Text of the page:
Posted May 18, 2016
I travel around the country and talk to a ton of dentists and dental teams. I hear so much about how things are so hard. Why things are not going right.
I am not denying that some of these things are real and true, but what can you do about that? Can you fix the economy? Can you move to where there is not as much competition? Can you help your patients make more money? Of course, the answer is no, or at least not easily. So if you put your focus on that, you will just have to wait it out until those things change. That definitely makes for a feeling of being out of control. But it also has a reassuring effect. Many times, when we rely on these reasons, we feel like we can say, it isn’t anything I have done or my staff has done. Things are just hard out there.
My suggestion to you is, stop focusing on what you can’t do much about, and start thinking about choosing a new focus. Why do I say that? If you are looking to improve something and your attention is on these external factors that you can’t fix, then you don’t take time to find areas that you actually can improve. What you can control is what is going on within your four walls. You might argue that any internal changes you make won’t have a huge impact. However, if you make enough incremental changes within your four walls, eventually they do start to make a cumulative impact.
Here are three (3) changes within your office that will make a difference:
Think about the last time you visited a store to buy something you wanted, and the staff was so rude you almost did not want to purchase the product. Reverse engineer this process for your dental office. They don’t want to spend time and money in a dental office. That’s the truth. But, If you can offer staff that engage with your patients on a personal level and make them feel welcome, they will enjoy their visit to the office and see more value in it.
Again, reverse engineer your goals. You want x amount of revenue a year, break this down into monthly goals, then again into daily goals. How many patients do you need to see a day to hit this goal. If you’re struggling to figure out how to build an effective schedule we recommend you watch our video on time blocking your schedule. From this point, it is up to the Dentist and Office Manager to create procedures that explain the step by step process to get patients in the door and how each appointment will flow, or you can use some of the pre-built policies Front Office Rocks has created for you.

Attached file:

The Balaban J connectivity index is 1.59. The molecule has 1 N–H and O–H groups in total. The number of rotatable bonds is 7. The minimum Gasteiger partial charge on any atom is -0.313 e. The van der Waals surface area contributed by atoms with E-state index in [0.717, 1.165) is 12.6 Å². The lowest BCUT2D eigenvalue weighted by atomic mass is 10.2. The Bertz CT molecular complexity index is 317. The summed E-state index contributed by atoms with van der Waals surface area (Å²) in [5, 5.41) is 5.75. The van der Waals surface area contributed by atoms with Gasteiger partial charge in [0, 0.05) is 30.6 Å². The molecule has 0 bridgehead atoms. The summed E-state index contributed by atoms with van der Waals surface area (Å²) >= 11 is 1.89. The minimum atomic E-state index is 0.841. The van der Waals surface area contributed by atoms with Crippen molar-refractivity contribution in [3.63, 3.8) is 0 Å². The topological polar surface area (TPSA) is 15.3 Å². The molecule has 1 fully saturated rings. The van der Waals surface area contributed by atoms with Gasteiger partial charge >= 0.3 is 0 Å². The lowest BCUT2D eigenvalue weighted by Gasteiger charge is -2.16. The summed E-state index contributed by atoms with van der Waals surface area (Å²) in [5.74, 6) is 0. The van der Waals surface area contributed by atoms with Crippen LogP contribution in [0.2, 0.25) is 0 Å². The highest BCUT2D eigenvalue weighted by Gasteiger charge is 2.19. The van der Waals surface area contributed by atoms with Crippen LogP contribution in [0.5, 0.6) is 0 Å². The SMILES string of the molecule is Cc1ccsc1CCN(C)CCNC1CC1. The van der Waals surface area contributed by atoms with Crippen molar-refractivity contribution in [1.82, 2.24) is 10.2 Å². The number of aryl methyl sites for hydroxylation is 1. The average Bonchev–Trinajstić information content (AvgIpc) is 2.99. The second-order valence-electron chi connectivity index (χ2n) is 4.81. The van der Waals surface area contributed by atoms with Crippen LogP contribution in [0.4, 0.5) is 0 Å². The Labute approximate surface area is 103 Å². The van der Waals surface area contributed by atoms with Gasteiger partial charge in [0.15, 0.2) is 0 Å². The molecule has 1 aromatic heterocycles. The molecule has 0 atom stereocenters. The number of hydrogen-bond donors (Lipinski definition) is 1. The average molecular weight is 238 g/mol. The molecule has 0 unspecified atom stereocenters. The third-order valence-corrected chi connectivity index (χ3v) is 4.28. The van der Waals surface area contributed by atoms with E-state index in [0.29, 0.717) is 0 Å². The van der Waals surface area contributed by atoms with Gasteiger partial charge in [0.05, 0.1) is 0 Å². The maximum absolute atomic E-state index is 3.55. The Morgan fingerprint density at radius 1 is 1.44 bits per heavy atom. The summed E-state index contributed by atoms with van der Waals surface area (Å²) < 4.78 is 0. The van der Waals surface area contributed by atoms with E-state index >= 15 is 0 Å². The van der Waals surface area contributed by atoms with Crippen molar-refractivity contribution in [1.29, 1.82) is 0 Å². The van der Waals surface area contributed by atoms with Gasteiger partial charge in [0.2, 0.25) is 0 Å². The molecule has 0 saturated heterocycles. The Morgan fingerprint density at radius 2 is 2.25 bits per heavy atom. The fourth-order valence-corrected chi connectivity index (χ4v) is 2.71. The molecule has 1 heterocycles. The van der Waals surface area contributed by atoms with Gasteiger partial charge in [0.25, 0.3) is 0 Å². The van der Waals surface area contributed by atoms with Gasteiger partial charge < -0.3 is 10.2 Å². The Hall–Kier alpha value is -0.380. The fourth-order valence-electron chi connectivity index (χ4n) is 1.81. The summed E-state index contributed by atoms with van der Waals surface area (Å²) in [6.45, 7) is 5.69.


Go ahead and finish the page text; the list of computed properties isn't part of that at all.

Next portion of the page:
You’re treating patients and focusing on dental health, but you need your staff to bring those patients in and make sure all aspects of their visit are pleasant, so the patient comes back. Ask a friend to come into your office and experience your service first hand and give you honest feedback. Was your receptionist knowledgeable? Did they and listen to your patients concerns? Was the patient greeted right away? You can have rock star dentists, but if patients are not impressed with great customer service from your front office staff, left to wait unattended, leave before they understand the treatment plan, or don’t understand their financial obligations, your office needs help. This is what Front Office Rocks specializes in.
If you are always looking externally to explain why your office is not doing so well, or why you’re not growing, then you will always be limited by those external factors that are out of your control. By looking within the four walls of your dental office, you begin to take responsibility for your own success, and that is the first step in the right direction.
Posted June 21, 2019
Spend more time with family. Have more time to pursue hobbies, go back to college, or write a book. Earn extra income to supplement your current job. Why do you want to temp as a dental assistant or hygienist? Temping in a dental office can be a super-convenient way to earn while maintaining a flexible […]
Posted May 24, 2019
So you’ve decided to find a new job—only to discover that the market is scarce. Job markets (like any market) ebb and flow. Some months, like September and October, are better than others because a lot of companies want to hire before the frenzy of the holidays. Other months, like June and July, aren’t so […]
Posted May 10, 2019
Every working professional runs into a problematic coworker eventually. It’s simply the odds of working with other people. Not everyone you work with will mesh or vibe with your personality or work style. While you can solve a lot of these situations by just ignoring the person, bad coworkers can become a serious issue if […]